Mammal carcasses, migration, and drought in Amboseli National Park, Kenya
Research on the recent bones of Amboseli Park originally was aimed at understanding how carcass destruction and preservation affect biological information preserved in fossilized samples of vertebrate communities. These data also can be used to examine carcass input to this tropical ecosystem, and here we compare patterns of mortality in migratory versus resident large (>15 kg) herbivores. Data on the modern surface bone assemblages in Amboseli's 600km2 central basin have been collected periodically between 1975 and 2010 using survey plots in 6 major habitats. Each survey recorded thousands of bones from hundreds of individuals. Skeletal remains range from fresh to highly weathered, and carcasses with known times of death are used to calibrate years post-mortem for 6 sequential weathering stages (WS 0-5, fresh to extremely weathered). Aggregating skeletal records from these surveys into WS 0-2 and WS 3-5 allows binning of the data into ~6-year samples. Live census data from air and ground surveys are available for the same species and time intervals, and the combined live-dead data provide insights about spatial and temporal patterns of mortality and how these contribute to ecosystem dynamics. Wildebeest and zebra, the dominant grazing herbivores, migrate outside of the park during rainy seasons but return to the permanent swamps in the central basin for dry-season foraging. Other species such as impala, Grant’s gazelle, and giraffe are resident in the basin year-round.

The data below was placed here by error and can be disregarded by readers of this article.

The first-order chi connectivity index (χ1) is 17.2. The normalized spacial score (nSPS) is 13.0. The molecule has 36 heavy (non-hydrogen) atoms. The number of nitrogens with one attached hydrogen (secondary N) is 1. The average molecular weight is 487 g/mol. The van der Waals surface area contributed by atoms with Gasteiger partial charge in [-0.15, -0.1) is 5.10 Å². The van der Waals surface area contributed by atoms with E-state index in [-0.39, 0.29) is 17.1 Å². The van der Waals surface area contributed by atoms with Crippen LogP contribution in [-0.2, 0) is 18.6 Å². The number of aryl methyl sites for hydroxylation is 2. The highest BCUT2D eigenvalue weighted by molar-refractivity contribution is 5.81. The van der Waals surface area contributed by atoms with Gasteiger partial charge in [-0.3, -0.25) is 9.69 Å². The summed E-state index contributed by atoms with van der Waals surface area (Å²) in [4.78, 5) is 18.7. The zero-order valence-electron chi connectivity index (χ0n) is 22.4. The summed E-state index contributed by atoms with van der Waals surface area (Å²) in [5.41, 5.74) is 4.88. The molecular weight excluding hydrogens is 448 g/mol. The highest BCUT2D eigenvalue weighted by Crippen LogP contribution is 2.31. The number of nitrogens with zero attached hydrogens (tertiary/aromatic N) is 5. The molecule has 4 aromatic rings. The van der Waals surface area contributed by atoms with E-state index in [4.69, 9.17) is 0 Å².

Four time bins, 1964-69, 1970-76, 1993-98, and 1999-2004, represent ecosystem processes across four decades, when loss of woody cover increased the area of grasslands in the central basin. The bone data in these bins show that carcasses of migratory species are increasingly abundant in the swamp and plains habitats over time. In their normal diurnal cycle, grazing species concentrate in the swamps by day and move to the plains at night, where predation distributes carcasses (and nutrients) away from the dry-season foraging habitat. During droughts, the migratory populations of grazers deplete forage in the swamps, and in the extreme drought of 2009, 95% percent of wildebeest and 65% of zebra populations died in an area representing less than 1% of the total ecosystem. The browser populations, in contrast, show little seasonal movement or change through time in carcass distributions. In this grassland-dominated savanna, herbivore mortality is concentrated in the migrants’ late season range, contributing a large proportion of carcass-derived nutrients to a relatively small area of the ecosystem.